Monday, 16 May 2011

Proud to be British

I've thought a lot about the types of beers we need to brew at Welbeck. Some kind publican friends, and many of the new bunch from the estate have given me some advice, but it's a bit tricky. Well, it's not tricky, but there are two different types of beer drinkers which I need to think about.

Think of the M1 running through South Yorkshire and North Notts - the brewery is just to the south of Worksop. The road is oddly placed and acts like a divide between the beer buffs in the West, and your good ol' bitter drinkers in the East. It means that I need to brew to both satisfy the wests insatiable appetite for new and quirky beers, and produce a regular beer which can out sell John Smiths extra smooth and all the other cream-flow, kegged beers in the club houses.

Whilst that may be a challenge, I have decided that it's a brilliant opportunity to revive a passion for good, old fashioned beers. There are so many pale ale producers in the micro brewery industry, which is great, but I don't want to be too focused on the North American and NZ hops and be lost as a little fish in big pond. A very small fish in a very small pond.

Hops are great, but so it malt. I've decided that the first brew is going to be of the pale ale ilk, really getting a huge hit of zesty hop aroma with Willamette and Cascade. I've decided this because it's a) what I'm used to brewing at Kelham, b) should be quite saleable in the real ale areas, and c) it's seasonal. Although it's blinkin' chilly at the minute. After this I want to brew a cracking beer using lots of lovely caramely, biscuity crystal malt for a sweeter base. To this I'll add some traditional British Fuggles and Goldings hops to match it with a smooth bitterness and earthy aroma. It'll probably be about 4%. It's going to be all British, fitting in with the locally produced. high quality ethos of Welbeck. Brilliant.

Any thoughts, let me know please.


  1. Knowing that you want to brew something that appeals to women, my vote is for something along the lines of Double Maxim, but not as strong. Double Maxim is sweet and dark and old-fashioned and totally glorious and I've been drinking it for the last three days. Urrrrp.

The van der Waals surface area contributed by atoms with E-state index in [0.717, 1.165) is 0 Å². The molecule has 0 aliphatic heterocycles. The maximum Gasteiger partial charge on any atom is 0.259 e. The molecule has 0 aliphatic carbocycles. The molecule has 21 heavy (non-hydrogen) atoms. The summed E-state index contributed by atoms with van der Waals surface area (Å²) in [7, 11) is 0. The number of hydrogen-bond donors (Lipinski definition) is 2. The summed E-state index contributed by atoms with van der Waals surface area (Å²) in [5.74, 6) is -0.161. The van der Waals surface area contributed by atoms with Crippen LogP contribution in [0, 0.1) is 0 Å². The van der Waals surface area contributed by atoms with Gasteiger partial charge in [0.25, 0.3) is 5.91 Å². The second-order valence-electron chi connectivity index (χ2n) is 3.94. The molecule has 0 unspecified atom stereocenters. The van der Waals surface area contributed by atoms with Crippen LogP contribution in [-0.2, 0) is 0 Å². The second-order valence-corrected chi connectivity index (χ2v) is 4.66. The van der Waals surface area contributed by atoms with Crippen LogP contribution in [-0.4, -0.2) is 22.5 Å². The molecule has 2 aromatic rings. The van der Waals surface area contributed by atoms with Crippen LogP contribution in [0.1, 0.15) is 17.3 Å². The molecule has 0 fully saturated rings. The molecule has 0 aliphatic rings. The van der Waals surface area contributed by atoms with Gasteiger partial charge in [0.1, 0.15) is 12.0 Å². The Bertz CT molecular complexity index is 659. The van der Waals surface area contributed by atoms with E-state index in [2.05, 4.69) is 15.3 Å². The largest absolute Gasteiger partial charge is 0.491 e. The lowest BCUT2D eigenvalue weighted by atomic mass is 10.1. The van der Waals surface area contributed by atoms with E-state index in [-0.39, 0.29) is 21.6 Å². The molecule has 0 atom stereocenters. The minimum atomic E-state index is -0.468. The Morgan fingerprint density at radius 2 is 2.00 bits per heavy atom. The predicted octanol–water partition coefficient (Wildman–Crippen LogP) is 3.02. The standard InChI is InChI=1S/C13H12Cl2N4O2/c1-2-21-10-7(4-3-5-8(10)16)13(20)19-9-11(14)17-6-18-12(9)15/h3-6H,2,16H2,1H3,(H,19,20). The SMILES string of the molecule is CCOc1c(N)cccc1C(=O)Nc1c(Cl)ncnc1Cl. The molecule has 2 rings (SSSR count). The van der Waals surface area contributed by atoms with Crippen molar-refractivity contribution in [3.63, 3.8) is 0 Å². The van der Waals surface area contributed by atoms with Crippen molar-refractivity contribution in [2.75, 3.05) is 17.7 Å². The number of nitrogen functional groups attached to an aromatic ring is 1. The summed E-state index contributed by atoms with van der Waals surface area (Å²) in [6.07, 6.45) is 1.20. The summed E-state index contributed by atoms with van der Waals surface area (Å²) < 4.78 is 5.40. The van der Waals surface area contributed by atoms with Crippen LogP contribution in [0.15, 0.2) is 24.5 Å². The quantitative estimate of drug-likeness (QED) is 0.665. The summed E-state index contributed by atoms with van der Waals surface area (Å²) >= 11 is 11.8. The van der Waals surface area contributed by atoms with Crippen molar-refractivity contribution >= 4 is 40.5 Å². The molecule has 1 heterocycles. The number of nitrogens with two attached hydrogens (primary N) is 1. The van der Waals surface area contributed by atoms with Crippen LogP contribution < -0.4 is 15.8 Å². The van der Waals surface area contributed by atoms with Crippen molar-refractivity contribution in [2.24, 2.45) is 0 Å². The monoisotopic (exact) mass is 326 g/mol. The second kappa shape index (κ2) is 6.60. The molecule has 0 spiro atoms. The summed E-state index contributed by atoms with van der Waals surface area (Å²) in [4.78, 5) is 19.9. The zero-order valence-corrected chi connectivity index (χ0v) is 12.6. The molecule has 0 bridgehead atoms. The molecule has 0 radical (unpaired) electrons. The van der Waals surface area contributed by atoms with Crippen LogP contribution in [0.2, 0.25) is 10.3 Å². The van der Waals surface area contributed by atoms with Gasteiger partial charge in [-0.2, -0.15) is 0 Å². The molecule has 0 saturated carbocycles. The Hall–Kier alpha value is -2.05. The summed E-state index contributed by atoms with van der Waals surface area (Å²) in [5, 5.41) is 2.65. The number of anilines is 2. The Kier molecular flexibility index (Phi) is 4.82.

2. Ben, is there such a thing as a beer that appeals to women? In my experiance different women love very different beers.

  3. I think there are many reasons why a woman may, or may not, want to drink a beer. The recipe is certainly a big factor - many of my girl friends tell me they don't like bitterness, but then again some women do. I think it's often the image of beer which puts women off drinking a beer. It comes in a cumbersome and unfeminine pint glass - perhaps the introduction of the 2/3 pint will help, and I'd love to try using the continental goblet style glasses. I also think that marketing is, unintentionally, rather masculine (broad generalisation I know). So, I think it's much more than just recipe, although that will go some way to helping women enjoy the wonders of real ale.

  4. Very interesting that divide you talk of. It may just be that the 2nd beer you talk of will appeal across the divide though as it will almost be a novelty in itself. Sounds a good plan.

  5. I ran a tasting at a Pinot Noir conference a couple of years back. The biggest hit with many of the women there was an American Pale Ale with a hefty bitterness but also a huge American hop aroma. Then again my partner definitly falls into the dislike of bitterness and would be much happyer with a classic English ode to crystal malt bitter.